Have you ever tried predicting your fortune with tea leaves or burned a scarecrow to speed up the arrival of spring? The answer is most certainly “yes” if you attended the holiday celebrations organized by the Russian Flagship Program and its campus and community partners this year.
The Russian Flagship Program is a federally funded program that provides opportunities for UW-Madison undergraduate students of any major to reach a professional level of competence in Russian by graduation. In addition to taking specialized courses in advanced Russian and enjoying access to individual and group tutoring, Russian Flagship students also learn about Russian culture through thematic events based on traditional celebrations in Russia. But these festivities are not limited to Flagship students. The Russian Flagship solicits input from students and works with several campus and community partners to expand the reach and impact of these events, including CREECA, the Department of German, Nordic, and Slavic, the undergraduate Russian Club, Russian House in the International Learning Community, the Slavic Graduate Student Organization, the Wisconsin Union Directorate, and the Madison Russian School.
Maslenitsa: Spring Festival or Russian Mardi Gras?
Did you notice that this year’s spring weather arrived in Wisconsin before the equinox? (Well, then it got cold again, and even snowed, but never mind about that.) Do you think this may have been due to the correct prediction of Punxsutawney Phil? Those who attended the campus Maslenitsa celebration on March 7, 2019 know the secret—students burned a scarecrow to speed up the arrival of spring.
Maslenitsa derives its name from the Russian word maslo (butter), abundantly used on bliny (pancakes), eaten during the week before Lent. Pagan and Christian traditions intertwined in this Slavic holiday throughout the centuries. It is believed that before the introduction of Christianity to Kievan Rus’ in the tenth century, Slavic tribes tired of the cold winter practiced rituals to hurry spring along, including burning a scarecrow and making—and eating—pancakes that symbolize the Sun and its warmth. In Christian Russia this holiday became part of pre-Lenten festivities as people got full on pancakes, which would be forbidden during Lent, and burned the Maslenitsa effigy to symbolize burning away their sinful past and starting a period of fasting and repentance.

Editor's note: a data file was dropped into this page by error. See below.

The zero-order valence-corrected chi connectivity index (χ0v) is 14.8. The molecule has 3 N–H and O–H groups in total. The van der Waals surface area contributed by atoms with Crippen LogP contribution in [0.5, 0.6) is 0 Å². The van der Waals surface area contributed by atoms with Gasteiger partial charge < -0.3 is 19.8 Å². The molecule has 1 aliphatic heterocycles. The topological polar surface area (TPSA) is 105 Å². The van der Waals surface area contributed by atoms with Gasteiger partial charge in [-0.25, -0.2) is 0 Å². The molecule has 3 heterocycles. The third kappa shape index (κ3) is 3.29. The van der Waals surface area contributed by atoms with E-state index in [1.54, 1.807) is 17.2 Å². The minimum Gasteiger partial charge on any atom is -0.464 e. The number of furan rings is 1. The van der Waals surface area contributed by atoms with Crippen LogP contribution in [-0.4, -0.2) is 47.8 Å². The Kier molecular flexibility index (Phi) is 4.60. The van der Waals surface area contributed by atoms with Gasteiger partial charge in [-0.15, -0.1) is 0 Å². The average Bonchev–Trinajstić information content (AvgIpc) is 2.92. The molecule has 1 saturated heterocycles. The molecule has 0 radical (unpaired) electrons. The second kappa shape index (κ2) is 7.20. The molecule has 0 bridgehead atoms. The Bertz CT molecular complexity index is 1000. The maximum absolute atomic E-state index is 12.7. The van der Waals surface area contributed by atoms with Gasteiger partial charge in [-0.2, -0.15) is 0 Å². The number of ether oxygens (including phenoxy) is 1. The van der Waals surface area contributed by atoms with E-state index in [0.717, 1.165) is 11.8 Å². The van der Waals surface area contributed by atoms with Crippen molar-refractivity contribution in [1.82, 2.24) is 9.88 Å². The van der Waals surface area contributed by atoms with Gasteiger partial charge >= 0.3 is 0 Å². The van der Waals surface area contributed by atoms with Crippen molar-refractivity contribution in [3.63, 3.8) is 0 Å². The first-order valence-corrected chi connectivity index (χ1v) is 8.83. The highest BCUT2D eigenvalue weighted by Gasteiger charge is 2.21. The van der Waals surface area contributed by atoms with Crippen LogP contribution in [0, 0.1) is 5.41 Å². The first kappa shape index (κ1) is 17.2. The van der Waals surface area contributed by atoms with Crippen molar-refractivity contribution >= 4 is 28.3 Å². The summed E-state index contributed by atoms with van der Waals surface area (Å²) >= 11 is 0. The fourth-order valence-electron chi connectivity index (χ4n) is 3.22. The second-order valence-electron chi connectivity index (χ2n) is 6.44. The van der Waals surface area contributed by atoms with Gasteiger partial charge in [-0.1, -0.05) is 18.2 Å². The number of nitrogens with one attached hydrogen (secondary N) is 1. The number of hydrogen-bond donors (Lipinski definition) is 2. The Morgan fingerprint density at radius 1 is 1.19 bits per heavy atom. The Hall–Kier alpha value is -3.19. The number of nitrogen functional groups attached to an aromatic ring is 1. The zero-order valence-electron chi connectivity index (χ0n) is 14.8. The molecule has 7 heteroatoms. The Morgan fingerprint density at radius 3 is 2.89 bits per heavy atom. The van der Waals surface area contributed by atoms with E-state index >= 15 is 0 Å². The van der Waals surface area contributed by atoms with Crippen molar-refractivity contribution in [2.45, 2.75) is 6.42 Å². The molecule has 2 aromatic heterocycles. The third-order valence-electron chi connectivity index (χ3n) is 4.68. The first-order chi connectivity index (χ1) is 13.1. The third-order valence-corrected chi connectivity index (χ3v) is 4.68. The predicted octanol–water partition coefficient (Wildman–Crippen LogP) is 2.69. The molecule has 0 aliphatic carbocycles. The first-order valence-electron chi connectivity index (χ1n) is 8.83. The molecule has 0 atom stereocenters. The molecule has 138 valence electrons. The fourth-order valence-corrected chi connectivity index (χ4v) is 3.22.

Russian New Year or Soviet Christmas?
For many in the United States, New Year’s Eve is just another occasion to go out and have fun, but in Russia it is a family holiday where everyone gathers around the table, which usually includes the traditional salat Oliv’e (Olivier salad). The dish is named after a cook of Belgian origin, Lucien Olivier, who invented this salad in 1860s as the chef of the Hermitage, one of Moscow’s best restaurants. As often happens with gourmet recipes that become popular, those ingredients which were rare, expensive, seasonal, or difficult to prepare were gradually replaced with cheaper and more available substitutes. Now the salad is usually made with diced boiled potatoes, carrots, dill pickles, green peas, eggs, celery root, onions, diced meat, and dressed with mayonnaise.
The decorated fir tree—a New Year’s tree—might feature figurines of Ded Moroz (Grandfather Frost) and his granddaughter Snegurochka, who bring gifts to Russian children on the night before January 1st. These characters have their roots in Slavic mythology. Although briefly banned at the beginning of the Soviet period and state-sponsored atheism, Ded Moroz and Snegurochka became an important part of Russian culture in the twentieth century, similar to that of Santa Claus and his elves elsewhere.
Fall Fair: Giving Thanks for the Harvest
As in many other societies, including Thanksgiving in the United States, Russians and other Slavic cultures have traditional celebrations of harvest, fecundity, and family well-being, which include rituals connected with the end of reaping wheat from the fields to ensure a fruitful next season, as well as songs and crafts. The Russian Flagship Program’s Fall Fair, held in October 2018, blended elements of traditional Slavic culture with Halloween for an evening event that featured a costume contest, music, fortune-telling, and arts and crafts.
The final Russian Flagship event of the current academic year will be the end-of-the school year talent show, or Kapustnik, on April 26, 2019. All events organized by the Program, as well as many others, can be found in CREECA Events calendar.